Forceps were invented by a surgeon in the early 17th century and gained acceptance among man-midwives or accoucheurs during the 18th and early 19th centuries. Midwives, not surprisingly, argued strongly against their use, believing the hands were Nature’s best instrument. Today forceps are still used in the delivery room, but there are questions about their safety.
The Regency Era: That Was Then
A man-midwife in Jane Austen’s time was perceived as something of a monster, partly because he was inclined to use forceps. (See Cruikshank’s famous 1793 satirical print of “A Man-Mid-Wife”.) Dr. William Smellie, an 18th-century Scottish man-midwife, had worked to improve the forceps and used them in his practice: “We must determine when we ought to wait patiently for the efforts of nature, and when it is absolutely necessary to come to her aid.”1 He also published a set of anatomical tables showing the fetus positioned within the womb and the appropriate placement of forceps. In some cases, he wrote, the forceps were “artificial hands,” as when it was necessary to ensure the safety of either mother or child. However, he cautioned: “The forceps, therefore, in general, should not be used, especially in the early part of a man’s practice, except only on the most urgent occasions.”2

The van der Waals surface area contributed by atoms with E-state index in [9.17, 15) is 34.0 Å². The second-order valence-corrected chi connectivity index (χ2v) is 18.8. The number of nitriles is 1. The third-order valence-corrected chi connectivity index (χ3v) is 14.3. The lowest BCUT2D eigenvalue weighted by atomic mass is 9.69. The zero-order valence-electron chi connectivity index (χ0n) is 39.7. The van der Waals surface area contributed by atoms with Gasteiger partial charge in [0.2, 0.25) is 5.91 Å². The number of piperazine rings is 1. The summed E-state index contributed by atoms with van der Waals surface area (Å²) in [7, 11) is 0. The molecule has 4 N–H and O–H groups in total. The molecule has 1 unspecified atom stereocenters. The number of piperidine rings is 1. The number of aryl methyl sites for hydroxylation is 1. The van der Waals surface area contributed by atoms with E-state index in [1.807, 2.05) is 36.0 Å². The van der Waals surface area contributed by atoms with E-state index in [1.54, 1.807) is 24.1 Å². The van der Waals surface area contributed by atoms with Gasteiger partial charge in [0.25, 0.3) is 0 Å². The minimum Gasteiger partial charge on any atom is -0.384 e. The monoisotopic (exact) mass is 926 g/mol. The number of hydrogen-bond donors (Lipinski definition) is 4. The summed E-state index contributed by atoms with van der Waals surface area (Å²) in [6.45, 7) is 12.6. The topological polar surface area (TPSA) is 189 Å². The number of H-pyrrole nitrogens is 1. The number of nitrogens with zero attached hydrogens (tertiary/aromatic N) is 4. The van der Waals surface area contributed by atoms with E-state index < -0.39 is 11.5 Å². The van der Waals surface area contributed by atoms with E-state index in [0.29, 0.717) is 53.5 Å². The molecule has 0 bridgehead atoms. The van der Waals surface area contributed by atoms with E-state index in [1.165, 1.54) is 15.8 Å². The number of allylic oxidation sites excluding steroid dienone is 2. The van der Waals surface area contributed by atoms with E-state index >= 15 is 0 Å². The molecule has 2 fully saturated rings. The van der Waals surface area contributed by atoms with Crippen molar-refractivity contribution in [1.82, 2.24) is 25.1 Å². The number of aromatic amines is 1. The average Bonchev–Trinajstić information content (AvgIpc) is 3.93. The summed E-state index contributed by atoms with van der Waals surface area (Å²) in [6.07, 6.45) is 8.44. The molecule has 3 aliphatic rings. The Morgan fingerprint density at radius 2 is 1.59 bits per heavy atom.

The design of forceps improved little until the early 1800’s, when Dr. David Davis was appointed physician accoucheur at the Queen Charlotte Lying-In Hospital. He designed many pairs of forceps to reduce injuries to infants, while also pleading for better training of accoucheurs.3 After the discovery of ether as an anesthetic in the 1840’s, numerous improvements were made in forceps material (stainless steel instead of iron) and heat sterilization. With the advent of the 20th century, forceps continued to be used but the cesarean section became safer and a new method—the vacuum extractor or ventouse—began to replace the forceps.3,4
The 21st Century: This Is Now
The last 50 years have seen a steady decrease in the use of forceps. In 1990 about 1 in 20 neonates were delivered by forceps; in 2007, less than 1 in 100 were delivered so.5 In part this trend has resulted from the growing popularity of the cesarean section delivery, which increased in the United States population from 21% in 1996 to 32% in 2007,6 becoming the most common surgical procedure.7 In the United Kingdom the cesarean section rate was 4.4% in 1960 and increased to about 28% in 2010.8
The American College of Obstetricians and Gynecologists (ACOG) promotes the use of forceps as a means of decreasing the number of cesarean sections,9 even though their use has been linked with injuries to the mother during delivery. For example, women whose infants were delivered by forceps had more major injuries to the levator ani muscle than women who delivered without forceps.10 (The levator ani muscle supports the viscera in the pelvic cavity and forms the pelvic floor.) According to Dietz,7 30% to 65% of women who undergo a forceps delivery show subsequent evidence of damage to the levator ani muscle: “In lay terms, the pelvic floor muscle is torn off the pubic bone.”